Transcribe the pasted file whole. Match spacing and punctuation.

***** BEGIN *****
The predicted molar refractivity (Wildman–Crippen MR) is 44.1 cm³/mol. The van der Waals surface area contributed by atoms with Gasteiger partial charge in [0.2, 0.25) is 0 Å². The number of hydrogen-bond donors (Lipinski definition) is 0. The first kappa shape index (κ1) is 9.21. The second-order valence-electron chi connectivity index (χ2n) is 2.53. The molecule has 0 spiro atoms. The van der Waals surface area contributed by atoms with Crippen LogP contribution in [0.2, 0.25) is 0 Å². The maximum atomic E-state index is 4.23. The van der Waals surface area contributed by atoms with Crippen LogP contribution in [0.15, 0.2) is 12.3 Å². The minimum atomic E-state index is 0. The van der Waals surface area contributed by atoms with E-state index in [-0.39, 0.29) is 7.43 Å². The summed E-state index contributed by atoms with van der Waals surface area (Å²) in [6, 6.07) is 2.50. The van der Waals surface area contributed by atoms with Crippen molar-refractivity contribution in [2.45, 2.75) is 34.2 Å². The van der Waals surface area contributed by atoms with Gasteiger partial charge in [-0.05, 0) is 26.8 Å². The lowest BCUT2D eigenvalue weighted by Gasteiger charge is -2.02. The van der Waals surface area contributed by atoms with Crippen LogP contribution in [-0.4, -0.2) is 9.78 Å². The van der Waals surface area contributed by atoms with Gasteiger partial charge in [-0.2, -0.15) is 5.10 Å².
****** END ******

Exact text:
The predicted molar refractivity (Wildman–Crippen MR) is 44.1 cm³/mol. The van der Waals surface area contributed by atoms with Gasteiger partial charge in [0.2, 0.25) is 0 Å². The number of hydrogen-bond donors (Lipinski definition) is 0. The first kappa shape index (κ1) is 9.21. The second-order valence-electron chi connectivity index (χ2n) is 2.53. The molecule has 0 spiro atoms. The van der Waals surface area contributed by atoms with Crippen LogP contribution in [0.2, 0.25) is 0 Å². The maximum atomic E-state index is 4.23. The van der Waals surface area contributed by atoms with Crippen LogP contribution in [0.15, 0.2) is 12.3 Å². The minimum atomic E-state index is 0. The van der Waals surface area contributed by atoms with E-state index in [-0.39, 0.29) is 7.43 Å². The summed E-state index contributed by atoms with van der Waals surface area (Å²) in [6, 6.07) is 2.50. The van der Waals surface area contributed by atoms with Crippen molar-refractivity contribution in [2.45, 2.75) is 34.2 Å². The van der Waals surface area contributed by atoms with Gasteiger partial charge in [-0.05, 0) is 26.8 Å². The lowest BCUT2D eigenvalue weighted by Gasteiger charge is -2.02. The van der Waals surface area contributed by atoms with Crippen LogP contribution in [-0.4, -0.2) is 9.78 Å². The van der Waals surface area contributed by atoms with Gasteiger partial charge in [-0.2, -0.15) is 5.10 Å².